Warren, John Taylor (DNB00)
|←Warren, John Byrne Leicester||Dictionary of National Biography, 1885-1900, Volume 59
Warren, John Taylor
WARREN, JOHN TAYLOR (1771–1849), physician, born in 1771, was the son of Thomas Warren of Dunstable, Bedfordshire. He entered Merchant Taylors' school in 1780, and afterwards studied medicine at St. George's Hospital, where he became a favourite pupil of the great surgeon, John Hunter (1728–1793) [q. v.] At the outbreak of war at the French revolution Warren was appointed assistant surgeon in the 20th dragoons, a regiment raised for service in Jamaica. After serving in that island for some time he was ordered to St. Domingo. There he was appointed surgeon of Keppel's black regiment, but before joining, owing to the mortality among European officers, he was nominated surgeon to the 23rd infantry or Welsh fusiliers, and thence was promoted to the post of staff surgeon to the forces. In 1797 he returned to England with invalids, and, having distinguished himself by his activity and skill, he was placed at the recruiting depôt in Chatham barracks, subsequently at Gosport, and finally in the Isle of Wight, where he gained the friendship of Sir George Hewett [q. v.], the commander of the forces stationed there.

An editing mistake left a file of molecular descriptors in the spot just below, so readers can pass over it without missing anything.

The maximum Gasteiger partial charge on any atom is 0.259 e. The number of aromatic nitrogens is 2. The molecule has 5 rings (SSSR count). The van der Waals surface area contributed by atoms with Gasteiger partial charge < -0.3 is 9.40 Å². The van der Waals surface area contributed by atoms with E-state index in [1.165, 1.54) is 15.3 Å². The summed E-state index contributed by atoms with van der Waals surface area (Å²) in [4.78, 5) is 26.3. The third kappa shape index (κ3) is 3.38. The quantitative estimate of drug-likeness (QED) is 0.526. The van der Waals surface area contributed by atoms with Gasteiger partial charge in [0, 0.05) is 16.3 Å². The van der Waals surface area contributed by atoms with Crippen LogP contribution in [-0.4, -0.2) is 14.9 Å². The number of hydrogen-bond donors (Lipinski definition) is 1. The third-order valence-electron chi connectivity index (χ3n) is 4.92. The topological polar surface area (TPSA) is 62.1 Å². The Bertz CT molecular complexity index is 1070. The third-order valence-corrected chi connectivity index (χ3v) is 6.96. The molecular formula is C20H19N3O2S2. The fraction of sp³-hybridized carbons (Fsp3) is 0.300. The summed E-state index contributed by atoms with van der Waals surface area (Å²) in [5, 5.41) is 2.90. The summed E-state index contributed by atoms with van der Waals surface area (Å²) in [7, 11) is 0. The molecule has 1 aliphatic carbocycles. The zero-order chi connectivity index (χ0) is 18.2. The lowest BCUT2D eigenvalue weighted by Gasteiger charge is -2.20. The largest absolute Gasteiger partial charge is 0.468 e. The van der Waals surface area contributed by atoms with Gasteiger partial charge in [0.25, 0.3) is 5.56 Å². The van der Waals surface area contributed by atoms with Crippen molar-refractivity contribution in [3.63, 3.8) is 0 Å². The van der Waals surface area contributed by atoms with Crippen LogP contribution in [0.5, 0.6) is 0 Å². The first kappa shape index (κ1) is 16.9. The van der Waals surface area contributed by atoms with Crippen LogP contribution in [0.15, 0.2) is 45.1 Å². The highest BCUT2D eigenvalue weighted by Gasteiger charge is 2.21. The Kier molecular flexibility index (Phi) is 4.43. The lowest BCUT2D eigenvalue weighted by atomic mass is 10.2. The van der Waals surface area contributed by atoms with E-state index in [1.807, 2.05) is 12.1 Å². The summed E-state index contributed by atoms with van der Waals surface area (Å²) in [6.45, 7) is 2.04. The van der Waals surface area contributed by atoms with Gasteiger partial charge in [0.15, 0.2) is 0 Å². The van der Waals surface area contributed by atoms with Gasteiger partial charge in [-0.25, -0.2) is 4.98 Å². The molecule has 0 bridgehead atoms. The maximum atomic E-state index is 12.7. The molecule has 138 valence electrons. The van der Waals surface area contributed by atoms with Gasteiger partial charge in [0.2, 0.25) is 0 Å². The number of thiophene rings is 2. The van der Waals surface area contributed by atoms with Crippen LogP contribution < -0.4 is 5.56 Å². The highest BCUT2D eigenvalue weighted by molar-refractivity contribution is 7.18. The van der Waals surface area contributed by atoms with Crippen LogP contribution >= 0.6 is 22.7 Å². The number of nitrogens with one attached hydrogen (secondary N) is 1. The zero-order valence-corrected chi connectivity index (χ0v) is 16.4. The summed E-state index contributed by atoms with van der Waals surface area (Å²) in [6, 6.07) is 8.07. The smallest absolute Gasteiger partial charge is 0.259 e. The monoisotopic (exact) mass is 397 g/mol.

In 1805 Warren was appointed deputy-inspector of military hospitals, and was placed in charge of the home department. In 1808 he proceeded to Spain with a detachment of English troops, and, after being present at Vimiero, accompanied Sir John Moore on his expedition. When the troops embarked at Coruña he was placed in charge of the wounded, and was the last English officer to leave the shore. In 1816 he was appointed inspector-general of hospitals, succeeding his friend James Borland [q. v.] in the Mediterranean station. He retired from the regular service in 1820. He acted for many years as vice-president of the Army Medical Benevolent Society for Orphans, and as trustee of the Society for the Widows of Medical Officers. In 1843, in recognition of his services, a silver vase was presented him by his brother officers and friends. He died on 6 Oct. 1849 at his house on the Marine Parade, Brighton, and was buried in the family vault at South Warnborough, Hampshire, where his brother, Thomas Alston Warren, was rector. In 1800 he married Amelia, daughter of the Chevalier Ruspini. She survived him, leaving an only daughter.[Gent. Mag. 1849, ii. 543; Robinson's Register of Merchant Taylors' School, ii. 149.]